I arrived in Chapel Hill in the fall 1969 with an M.A. from the University of Minnesota and three years’ experience teaching at a small liberal arts college in South Dakota. As I remember it I had a choice of UNC or the University of Michigan. Having grown up in the Midwest and never having been to North Carolina I was interested in trying something different. The size of the UNC Soc. department also appealed to me. I’m glad I made the choice I did.
After almost fifty years my recollections of graduate school are pretty hazy. I do remember my Statistics and Causal Inference classes with Tad Blalock, Henry Landsberger’s Developing Societies course, Gerhard Lenski’s Societal Evolution course and Richard Simpson’s Formal Organizations course. I also remember the lunchtime bridge games, although I’m not sure who all the players were. And I remember exams being cancelled in the spring of 1970(?) because of protests against the Vietnam War.
In 1973 when I had finished my course work Tad Blalock invited me to come to the University of Washington and work with him and a couple other graduate students on a theoretical project of relevance to race relations. This culminated in the publication of Intergroup Processes: A Micro-Macro Perspective (Blalock and Wilken, 1979). Coincidentally my dissertation for which Prof. Landsberger was the adviser was published the same year as Entrepreneurship: A Comparative and Historical Study.
I finished my dissertation and got my degree in summer 1976. In the fall of that year I started in the Department of Sociology at the University of Virginia along with five or six other new Assistant Professors. The odds of all of us getting tenure were slim or none, and in early 1982 while I was on a sabbatical at McGill University in Montreal I was informed that I was one of the “nones”. To make a long story short I ended up in fall 1983 in the Sociology Department at SUNY-Potsdam after a long job search.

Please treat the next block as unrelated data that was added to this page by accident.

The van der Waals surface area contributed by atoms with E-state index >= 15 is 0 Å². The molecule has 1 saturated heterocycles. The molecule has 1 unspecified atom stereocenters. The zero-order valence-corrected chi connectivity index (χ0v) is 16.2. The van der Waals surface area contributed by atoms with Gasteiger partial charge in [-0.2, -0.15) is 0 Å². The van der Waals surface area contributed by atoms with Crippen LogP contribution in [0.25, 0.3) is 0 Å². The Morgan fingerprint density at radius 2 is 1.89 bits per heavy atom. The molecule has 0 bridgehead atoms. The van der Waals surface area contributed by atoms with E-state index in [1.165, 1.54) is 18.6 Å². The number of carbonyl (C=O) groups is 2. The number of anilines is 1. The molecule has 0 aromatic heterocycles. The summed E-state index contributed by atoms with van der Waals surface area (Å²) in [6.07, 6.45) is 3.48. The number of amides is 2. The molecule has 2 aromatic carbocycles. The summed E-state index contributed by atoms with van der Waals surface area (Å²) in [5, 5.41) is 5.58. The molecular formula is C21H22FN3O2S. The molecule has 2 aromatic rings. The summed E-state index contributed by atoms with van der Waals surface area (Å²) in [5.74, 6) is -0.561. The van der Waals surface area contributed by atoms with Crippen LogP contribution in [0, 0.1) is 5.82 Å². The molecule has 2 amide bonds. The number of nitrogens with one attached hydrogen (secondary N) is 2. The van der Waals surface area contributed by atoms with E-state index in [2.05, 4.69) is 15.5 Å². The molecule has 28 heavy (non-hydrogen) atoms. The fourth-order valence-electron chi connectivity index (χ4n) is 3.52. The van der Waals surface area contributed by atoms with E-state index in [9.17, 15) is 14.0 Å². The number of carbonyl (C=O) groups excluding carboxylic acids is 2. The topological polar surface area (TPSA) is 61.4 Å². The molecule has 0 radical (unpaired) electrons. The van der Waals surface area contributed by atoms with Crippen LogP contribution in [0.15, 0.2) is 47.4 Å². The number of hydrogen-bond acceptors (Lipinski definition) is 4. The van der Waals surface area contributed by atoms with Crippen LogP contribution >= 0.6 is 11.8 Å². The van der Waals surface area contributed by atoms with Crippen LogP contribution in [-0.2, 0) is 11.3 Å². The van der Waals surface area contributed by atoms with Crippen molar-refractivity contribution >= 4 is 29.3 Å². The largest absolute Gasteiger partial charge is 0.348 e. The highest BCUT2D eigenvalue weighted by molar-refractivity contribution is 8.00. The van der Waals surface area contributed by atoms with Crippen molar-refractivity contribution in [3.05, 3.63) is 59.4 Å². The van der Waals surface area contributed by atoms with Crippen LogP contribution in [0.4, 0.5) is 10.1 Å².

It wasn’t too long before things took a fortunate turn, however. In 1987 the position of Director of Institutional Research became available at SUNY-Potsdam and I moved into that. I soon discovered that I enjoyed the work even more than teaching and that a Ph.D. in sociology was a perfect background for it. That change also marked the end of my connection with academic sociology—I found it impossible to keep abreast of developments in two different areas. In 1990 I took the same position at Metropolitan State College of Denver where I stayed until my retirement in 2003. In 2004 my wife Jane (the best thing to come out of Charlottesville for me) and I moved to Santa Fe, New Mexico where we currently reside.
I guess the moral of my story is that apparent setbacks can unexpectedly turn into opportunities. Not getting tenure turned out not to be the end of the world for me and eventually opened the door to a new and equally or more satisfying career.
Submitted August 2017